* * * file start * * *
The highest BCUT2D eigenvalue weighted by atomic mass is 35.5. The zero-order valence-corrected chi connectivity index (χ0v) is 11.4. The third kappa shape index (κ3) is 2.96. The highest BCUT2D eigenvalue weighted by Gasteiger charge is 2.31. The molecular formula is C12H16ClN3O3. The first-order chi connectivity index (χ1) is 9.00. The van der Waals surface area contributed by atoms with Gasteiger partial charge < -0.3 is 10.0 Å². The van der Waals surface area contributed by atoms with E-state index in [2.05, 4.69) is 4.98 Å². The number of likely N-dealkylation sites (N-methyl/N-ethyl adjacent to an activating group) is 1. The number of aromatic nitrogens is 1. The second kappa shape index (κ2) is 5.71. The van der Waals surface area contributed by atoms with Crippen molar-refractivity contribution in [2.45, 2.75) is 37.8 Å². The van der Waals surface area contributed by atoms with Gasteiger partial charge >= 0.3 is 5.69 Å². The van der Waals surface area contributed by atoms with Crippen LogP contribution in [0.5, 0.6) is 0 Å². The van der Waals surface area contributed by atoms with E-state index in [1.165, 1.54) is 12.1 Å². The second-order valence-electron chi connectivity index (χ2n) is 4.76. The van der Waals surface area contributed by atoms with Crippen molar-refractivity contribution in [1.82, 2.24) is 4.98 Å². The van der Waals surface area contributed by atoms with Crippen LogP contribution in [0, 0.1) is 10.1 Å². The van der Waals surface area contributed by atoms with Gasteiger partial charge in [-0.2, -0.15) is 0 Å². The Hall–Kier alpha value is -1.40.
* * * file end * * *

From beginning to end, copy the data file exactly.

The highest BCUT2D eigenvalue weighted by atomic mass is 35.5. The zero-order valence-corrected chi connectivity index (χ0v) is 11.4. The third kappa shape index (κ3) is 2.96. The highest BCUT2D eigenvalue weighted by Gasteiger charge is 2.31. The molecular formula is C12H16ClN3O3. The first-order chi connectivity index (χ1) is 9.00. The van der Waals surface area contributed by atoms with Gasteiger partial charge < -0.3 is 10.0 Å². The van der Waals surface area contributed by atoms with E-state index in [2.05, 4.69) is 4.98 Å². The number of likely N-dealkylation sites (N-methyl/N-ethyl adjacent to an activating group) is 1. The number of aromatic nitrogens is 1. The second kappa shape index (κ2) is 5.71. The van der Waals surface area contributed by atoms with Crippen molar-refractivity contribution in [2.45, 2.75) is 37.8 Å². The van der Waals surface area contributed by atoms with Gasteiger partial charge >= 0.3 is 5.69 Å². The van der Waals surface area contributed by atoms with Crippen LogP contribution in [0.5, 0.6) is 0 Å². The van der Waals surface area contributed by atoms with E-state index in [1.165, 1.54) is 12.1 Å². The second-order valence-electron chi connectivity index (χ2n) is 4.76. The van der Waals surface area contributed by atoms with Crippen molar-refractivity contribution in [1.82, 2.24) is 4.98 Å². The van der Waals surface area contributed by atoms with Crippen LogP contribution in [0, 0.1) is 10.1 Å². The van der Waals surface area contributed by atoms with Gasteiger partial charge in [-0.2, -0.15) is 0 Å². The Hall–Kier alpha value is -1.40.